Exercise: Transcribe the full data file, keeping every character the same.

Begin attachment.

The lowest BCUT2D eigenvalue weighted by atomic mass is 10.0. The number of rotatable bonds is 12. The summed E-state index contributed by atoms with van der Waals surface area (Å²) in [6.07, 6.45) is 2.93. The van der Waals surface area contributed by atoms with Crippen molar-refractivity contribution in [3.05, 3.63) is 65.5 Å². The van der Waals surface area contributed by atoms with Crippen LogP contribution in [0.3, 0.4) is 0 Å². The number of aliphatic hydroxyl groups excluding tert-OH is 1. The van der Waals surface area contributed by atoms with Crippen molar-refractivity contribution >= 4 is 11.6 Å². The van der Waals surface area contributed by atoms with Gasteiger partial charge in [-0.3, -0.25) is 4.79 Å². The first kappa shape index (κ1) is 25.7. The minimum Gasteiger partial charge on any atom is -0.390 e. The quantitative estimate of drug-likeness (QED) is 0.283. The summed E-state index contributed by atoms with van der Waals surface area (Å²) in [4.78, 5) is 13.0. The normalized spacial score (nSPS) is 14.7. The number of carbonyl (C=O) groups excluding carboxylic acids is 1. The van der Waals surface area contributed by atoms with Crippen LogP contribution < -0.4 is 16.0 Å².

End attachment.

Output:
The lowest BCUT2D eigenvalue weighted by atomic mass is 10.0. The number of rotatable bonds is 12. The summed E-state index contributed by atoms with van der Waals surface area (Å²) in [6.07, 6.45) is 2.93. The van der Waals surface area contributed by atoms with Crippen molar-refractivity contribution in [3.05, 3.63) is 65.5 Å². The van der Waals surface area contributed by atoms with Crippen LogP contribution in [0.3, 0.4) is 0 Å². The number of aliphatic hydroxyl groups excluding tert-OH is 1. The van der Waals surface area contributed by atoms with Crippen molar-refractivity contribution >= 4 is 11.6 Å². The van der Waals surface area contributed by atoms with Gasteiger partial charge in [-0.3, -0.25) is 4.79 Å². The first kappa shape index (κ1) is 25.7. The minimum Gasteiger partial charge on any atom is -0.390 e. The quantitative estimate of drug-likeness (QED) is 0.283. The summed E-state index contributed by atoms with van der Waals surface area (Å²) in [4.78, 5) is 13.0. The normalized spacial score (nSPS) is 14.7. The number of carbonyl (C=O) groups excluding carboxylic acids is 1. The van der Waals surface area contributed by atoms with Crippen LogP contribution < -0.4 is 16.0 Å².